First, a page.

Wildland firefighters are exposed to smoke-containing particulate matter (PM) and volatile organic compounds (VOCs) while suppressing wildfires. From 2015 to 2017, the U.S. Forest Service conducted a field study collecting breathing zone measurements of PM 4 (particulate matter with aerodynamic diameter ≤4 μm) on wildland firefighters from different crew types and while performing various fire suppression tasks on wildfires. Emission ratios of VOC (parts per billion; ppb): PM1 (particulate matter with aerodynamic diameter ≤1 μm; mg/m3 ) were calculated using data from a separate field study conducted in summer 2018, the Western Wildfire Experiment for Cloud Chemistry, Aerosol Absorption, and Nitrogen (WE-CAN) Campaign. These emission ratios were used to estimate wildland firefighter exposure to acrolein, benzene, and formaldehyde. Results of this field sampling campaign reported that exposure to PM 4 and VOC varied across wildland firefighter crew type and job task. Type 1 crews had greater exposures to both PM 4 and VOCs than type 2 or type 2 initial attack crews, and wildland firefighters performing direct suppression had statistically higher exposures than those performing staging and other tasks (mean differences = 0.82 and 0.75 mg/m3 ; 95% confidence intervals = 0.38−1.26 and 0.41−1.08 mg/m3 , respectively). Of the 81 personal exposure samples collected, 19% of measured PM 4 exposures exceeded the recommended National Wildland Fire Coordinating Group occupational exposure limit (0.7 mg/m3 ). Wildland fire management should continue to find strategies to reduce smoke exposures for wildland firefighters.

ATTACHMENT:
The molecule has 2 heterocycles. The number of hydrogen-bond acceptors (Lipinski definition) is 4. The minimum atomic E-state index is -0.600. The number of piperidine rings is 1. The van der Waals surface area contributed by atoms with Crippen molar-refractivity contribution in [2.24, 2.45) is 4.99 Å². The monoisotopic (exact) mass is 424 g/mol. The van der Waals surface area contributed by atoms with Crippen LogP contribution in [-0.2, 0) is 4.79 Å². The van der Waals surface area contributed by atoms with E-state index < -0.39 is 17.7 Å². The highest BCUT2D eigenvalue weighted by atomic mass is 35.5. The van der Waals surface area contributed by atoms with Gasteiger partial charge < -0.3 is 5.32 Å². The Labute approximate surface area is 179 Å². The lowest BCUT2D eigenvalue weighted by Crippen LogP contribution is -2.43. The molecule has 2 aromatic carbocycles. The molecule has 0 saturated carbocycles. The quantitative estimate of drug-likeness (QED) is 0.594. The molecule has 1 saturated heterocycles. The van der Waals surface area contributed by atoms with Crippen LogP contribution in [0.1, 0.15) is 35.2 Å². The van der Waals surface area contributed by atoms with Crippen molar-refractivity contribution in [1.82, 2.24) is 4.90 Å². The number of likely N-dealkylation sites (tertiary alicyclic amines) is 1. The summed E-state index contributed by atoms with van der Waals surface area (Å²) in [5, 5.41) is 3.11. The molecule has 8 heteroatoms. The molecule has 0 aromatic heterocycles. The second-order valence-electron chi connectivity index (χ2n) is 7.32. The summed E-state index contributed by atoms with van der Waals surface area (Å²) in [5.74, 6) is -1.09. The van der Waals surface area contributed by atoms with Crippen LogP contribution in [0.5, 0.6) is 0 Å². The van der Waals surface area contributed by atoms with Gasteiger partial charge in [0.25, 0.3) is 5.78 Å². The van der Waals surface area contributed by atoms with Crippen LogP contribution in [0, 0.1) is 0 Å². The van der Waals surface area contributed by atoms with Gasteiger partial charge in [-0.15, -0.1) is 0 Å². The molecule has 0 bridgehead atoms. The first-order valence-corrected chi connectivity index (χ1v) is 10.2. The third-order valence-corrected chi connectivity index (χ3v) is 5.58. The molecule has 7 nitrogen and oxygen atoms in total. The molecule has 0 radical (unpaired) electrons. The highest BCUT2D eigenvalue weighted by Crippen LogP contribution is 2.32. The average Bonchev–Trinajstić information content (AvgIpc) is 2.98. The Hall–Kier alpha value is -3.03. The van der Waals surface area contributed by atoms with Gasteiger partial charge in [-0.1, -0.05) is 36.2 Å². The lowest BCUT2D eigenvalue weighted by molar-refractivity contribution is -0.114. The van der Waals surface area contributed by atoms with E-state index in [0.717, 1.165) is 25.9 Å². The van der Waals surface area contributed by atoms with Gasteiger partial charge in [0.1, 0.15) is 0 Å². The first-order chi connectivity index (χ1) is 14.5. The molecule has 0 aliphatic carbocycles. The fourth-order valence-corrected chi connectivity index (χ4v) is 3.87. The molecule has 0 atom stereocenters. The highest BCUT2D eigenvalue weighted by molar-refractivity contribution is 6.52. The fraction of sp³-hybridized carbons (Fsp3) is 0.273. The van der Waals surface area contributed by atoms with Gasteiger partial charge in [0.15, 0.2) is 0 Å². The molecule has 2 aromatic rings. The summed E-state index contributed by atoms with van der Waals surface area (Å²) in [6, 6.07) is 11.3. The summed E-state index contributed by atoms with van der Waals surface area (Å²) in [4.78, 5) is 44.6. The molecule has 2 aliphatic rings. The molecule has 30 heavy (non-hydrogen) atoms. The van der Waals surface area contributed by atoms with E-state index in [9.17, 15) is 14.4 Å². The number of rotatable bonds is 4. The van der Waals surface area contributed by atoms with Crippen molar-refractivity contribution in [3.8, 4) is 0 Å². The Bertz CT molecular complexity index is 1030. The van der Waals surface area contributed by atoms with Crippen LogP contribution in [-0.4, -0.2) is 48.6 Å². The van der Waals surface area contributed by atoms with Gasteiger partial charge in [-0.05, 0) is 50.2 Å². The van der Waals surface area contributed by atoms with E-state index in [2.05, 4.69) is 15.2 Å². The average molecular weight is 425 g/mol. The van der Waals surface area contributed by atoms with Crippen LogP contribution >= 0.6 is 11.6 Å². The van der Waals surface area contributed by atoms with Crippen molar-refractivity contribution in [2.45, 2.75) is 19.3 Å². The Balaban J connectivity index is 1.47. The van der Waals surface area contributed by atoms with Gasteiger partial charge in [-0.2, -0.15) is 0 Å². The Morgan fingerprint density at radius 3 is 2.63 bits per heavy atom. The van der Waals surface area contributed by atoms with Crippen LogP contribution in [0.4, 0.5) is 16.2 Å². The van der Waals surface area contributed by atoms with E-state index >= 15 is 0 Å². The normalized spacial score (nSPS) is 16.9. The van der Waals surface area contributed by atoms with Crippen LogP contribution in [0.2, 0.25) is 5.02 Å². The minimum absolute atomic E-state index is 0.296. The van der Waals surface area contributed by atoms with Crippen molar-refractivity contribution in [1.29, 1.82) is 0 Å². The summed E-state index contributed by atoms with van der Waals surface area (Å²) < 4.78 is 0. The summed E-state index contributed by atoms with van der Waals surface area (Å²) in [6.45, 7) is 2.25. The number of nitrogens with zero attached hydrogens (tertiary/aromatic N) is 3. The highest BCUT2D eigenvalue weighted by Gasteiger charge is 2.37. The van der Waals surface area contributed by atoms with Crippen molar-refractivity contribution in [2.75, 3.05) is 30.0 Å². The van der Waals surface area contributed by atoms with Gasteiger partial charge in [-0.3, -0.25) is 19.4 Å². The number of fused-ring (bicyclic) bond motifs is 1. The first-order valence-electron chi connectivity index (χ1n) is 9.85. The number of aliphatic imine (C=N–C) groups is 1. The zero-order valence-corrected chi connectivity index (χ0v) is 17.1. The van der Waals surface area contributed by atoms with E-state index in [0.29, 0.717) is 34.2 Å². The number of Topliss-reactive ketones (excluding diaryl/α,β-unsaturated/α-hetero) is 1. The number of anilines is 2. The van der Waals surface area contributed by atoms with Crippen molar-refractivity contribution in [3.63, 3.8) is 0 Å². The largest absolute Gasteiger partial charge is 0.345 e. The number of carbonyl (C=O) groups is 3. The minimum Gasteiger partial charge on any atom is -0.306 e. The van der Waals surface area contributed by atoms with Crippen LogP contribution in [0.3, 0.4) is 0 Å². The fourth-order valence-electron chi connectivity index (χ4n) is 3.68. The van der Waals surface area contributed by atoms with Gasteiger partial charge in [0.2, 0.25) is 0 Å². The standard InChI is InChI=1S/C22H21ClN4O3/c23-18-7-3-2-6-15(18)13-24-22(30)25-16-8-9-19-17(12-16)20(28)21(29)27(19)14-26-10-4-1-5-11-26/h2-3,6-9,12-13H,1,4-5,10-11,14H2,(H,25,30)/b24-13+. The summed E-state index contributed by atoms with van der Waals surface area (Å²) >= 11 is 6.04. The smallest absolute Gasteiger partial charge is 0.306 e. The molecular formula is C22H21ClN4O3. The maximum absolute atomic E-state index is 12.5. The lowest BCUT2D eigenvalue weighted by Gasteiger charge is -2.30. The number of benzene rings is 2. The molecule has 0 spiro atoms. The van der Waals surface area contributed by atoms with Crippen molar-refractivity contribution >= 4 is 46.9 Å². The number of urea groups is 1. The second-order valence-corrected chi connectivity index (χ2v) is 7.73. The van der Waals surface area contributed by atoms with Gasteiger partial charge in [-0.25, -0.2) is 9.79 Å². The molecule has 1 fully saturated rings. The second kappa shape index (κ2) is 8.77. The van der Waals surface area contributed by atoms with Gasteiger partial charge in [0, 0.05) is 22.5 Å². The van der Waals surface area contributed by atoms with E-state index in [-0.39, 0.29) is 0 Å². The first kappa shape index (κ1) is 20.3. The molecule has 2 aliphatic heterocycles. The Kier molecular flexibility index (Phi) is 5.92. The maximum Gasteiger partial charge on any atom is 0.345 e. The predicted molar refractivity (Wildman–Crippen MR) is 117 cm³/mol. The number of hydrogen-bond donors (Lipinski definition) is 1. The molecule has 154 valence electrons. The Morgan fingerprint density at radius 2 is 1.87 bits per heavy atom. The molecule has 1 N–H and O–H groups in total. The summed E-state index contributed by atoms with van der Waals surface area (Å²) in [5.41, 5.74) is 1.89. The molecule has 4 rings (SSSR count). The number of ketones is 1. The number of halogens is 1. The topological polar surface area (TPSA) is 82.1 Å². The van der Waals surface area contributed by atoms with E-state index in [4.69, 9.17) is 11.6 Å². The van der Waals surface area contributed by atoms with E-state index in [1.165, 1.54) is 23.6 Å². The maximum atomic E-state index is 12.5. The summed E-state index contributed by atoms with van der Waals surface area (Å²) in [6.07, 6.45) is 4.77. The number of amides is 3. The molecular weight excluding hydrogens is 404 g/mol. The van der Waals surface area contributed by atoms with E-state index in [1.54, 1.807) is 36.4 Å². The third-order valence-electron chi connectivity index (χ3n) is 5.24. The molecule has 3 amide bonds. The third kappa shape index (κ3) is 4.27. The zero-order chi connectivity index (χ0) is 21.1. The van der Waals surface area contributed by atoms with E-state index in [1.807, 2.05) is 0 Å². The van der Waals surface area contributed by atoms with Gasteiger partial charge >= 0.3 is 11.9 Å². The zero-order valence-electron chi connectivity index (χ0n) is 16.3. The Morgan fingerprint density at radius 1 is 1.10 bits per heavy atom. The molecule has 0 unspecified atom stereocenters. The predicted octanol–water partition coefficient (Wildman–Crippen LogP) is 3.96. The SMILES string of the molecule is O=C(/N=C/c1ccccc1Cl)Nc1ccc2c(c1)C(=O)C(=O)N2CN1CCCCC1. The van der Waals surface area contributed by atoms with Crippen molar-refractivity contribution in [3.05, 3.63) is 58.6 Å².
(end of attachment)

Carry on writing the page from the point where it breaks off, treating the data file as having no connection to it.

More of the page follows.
Navarro KM, West MR, O’Dell K, Sen P, Chen I, Fischer EV, Hornbrook RS, Apel EC, Hills AJ, Jarnot A, DeMott P, and Domitrovich JW. 2021. Exposure to Particulate Matter and Estimation of Volatile Organic Compounds across Wildland Firefighter Job Tasks. Environ. Sci. Technol. 55 (17): 11795–11804. https://doi.org/10.1021/acs.est.1c00847